Today I want to talk to you about success. But before I do that, one should not be surprised to hear that I will be going over heavy SPOILERS for this movie and the franchise in general. Are you not caught up on the Spidey cinematic experiences, then stay clear. One of the most talked about movies in the last few years, at least on social media, was Sharknado.
An extremely poor movie that I rated at an extremely low score. But, even though critics might’ve hated the movie – that’s not what matters. What matters is that people talked about it, people watched it. Sharknado served its purpose, but can one call it successful? What makes a movie successful? Is it the merchandise it sells, the box office numbers or the score on metacritic? Think about this, as I go over my review of The Amazing Spider-Man 2.
I loved the first two Sam Raimi movies, I loved the entire setting, the feel – everything. Then, along came the final installment consisting of two great villains… done poorly. When I look back at the movie, though, I am not sad – for I always looked at these three movies as the story of a friendship. The story of Harry and Peter. Franco and Maguire.
I loved how they worked together, those actors. Therefore I was very nervous going into this one, knowing that Dane DeHaan would be the new Harry. I like Dane, but I felt he might be too… Different from Franco. I didn’t know if he and Garfield would work together. In the end, I was satisfied. And that’s what is important. Each and every acting performance satisfied me… Except for one…
I love comic book movies, I read comic books, I love the characters. But it is important that you respect the material and take yourself and your material serious, as you try to adapt it. I felt that the Rhino fell flat. Take a great English-speaking actor, give him a weird look, a temper, and a fake Russian accent. Then make him scream his name like it was nonsense in the opening of the movie.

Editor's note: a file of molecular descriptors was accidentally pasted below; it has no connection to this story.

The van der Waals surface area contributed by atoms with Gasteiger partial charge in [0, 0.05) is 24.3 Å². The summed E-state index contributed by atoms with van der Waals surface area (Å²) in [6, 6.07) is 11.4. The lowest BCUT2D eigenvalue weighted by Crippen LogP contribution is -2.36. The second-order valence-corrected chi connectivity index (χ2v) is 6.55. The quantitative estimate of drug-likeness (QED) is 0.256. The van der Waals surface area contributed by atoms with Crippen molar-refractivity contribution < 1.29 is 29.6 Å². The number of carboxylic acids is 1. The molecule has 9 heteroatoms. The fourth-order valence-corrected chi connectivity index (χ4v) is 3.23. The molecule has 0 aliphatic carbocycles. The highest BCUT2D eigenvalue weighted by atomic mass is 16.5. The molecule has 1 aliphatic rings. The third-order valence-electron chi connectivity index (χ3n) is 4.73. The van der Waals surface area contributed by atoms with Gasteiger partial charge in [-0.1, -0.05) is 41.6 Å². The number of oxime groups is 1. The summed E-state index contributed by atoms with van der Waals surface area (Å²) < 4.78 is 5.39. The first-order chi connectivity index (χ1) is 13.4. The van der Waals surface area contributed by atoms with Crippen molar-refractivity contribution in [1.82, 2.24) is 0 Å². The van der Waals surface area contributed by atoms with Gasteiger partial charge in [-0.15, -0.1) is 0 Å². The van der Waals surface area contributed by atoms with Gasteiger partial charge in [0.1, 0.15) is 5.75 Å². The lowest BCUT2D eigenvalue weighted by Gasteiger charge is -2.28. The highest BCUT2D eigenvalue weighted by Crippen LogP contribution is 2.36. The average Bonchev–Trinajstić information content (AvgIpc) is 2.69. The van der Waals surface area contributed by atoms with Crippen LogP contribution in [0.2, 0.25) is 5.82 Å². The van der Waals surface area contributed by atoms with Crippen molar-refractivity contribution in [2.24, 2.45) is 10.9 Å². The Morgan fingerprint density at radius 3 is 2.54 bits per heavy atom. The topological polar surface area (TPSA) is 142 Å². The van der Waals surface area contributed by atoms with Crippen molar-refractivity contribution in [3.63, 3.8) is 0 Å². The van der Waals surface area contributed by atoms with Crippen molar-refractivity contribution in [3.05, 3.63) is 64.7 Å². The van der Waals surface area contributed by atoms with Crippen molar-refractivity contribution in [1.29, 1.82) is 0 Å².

Here’s where it pissed me off, sure the Spidey universe has a lot of humor – but I expected Sony to take better care of the Rhino than this… I felt that the beginning of the movie was very odd, and it was not as serious as I expected it to be. Thankfully, Emma Stone took care of a lot of great scenes hereafter. Also, our new Spidey is really handling the comedic timing well, and I like his relationship with Aunt May.
If you know your comics, then you’re not going to be shocked that someone special dies in this movie – and I knew it would happen – but I was extremely pleased with the way it was handled, nonetheless. My two favourite parts of the movie are, one, when they are in a clock tower, and, two, when the plot deals with Peter’s family. Here’s the huge poblem also present, though.
This movie feels like 3 45-minute long Spider-Man episodes of a TV-show. Imagine if they took those three episodes and made them into one long movie. The pacing is off, there are way too many villains – and it spoils the fun we could’ve had with all of these various villains in separate movies. I loved how they handled the plot when it came to covering the Parker-family, but when they handle the Goblin, Electro and Rhino it doesn’t feel right.
I won’t remember this film fondly, but was it a success? It probably won’t get a high metacritic score, critics won’t be loving it for years and years. I’m sure it will make a lot of money for Sony, and if that’s the definition of success – sure, then it is. I wasn’t a fan of this film. Perhaps this movie is not for me.
That’s when I see this film’s definition of success. For while I did not feel happy about the movie itself, I saw someone else – a little kid. He was walking out of the theater with his father, and, I presume, his big-brother. As they walked out, I watched them talk about the movie – and suddenly I saw one extremely important thing.
The kid was playing and acting like Spidey – trying to crawl on the walls etc. etc… And that’s when I knew it. A movie is successful when it makes us smile, gives us hope and makes us happy. I watched the kid play Peter Parker – I smiled. The friendly neighborhood Spider had done it again. The Amazing Spider-Man 2 was some kind of ‘success’.
Overall: 5.5 out of 10. Spider-Man returns with an intense movie, one that won’t break any barriers for comic book movies, but one that does what it needs to do.
– I’m Jeffrey Rex.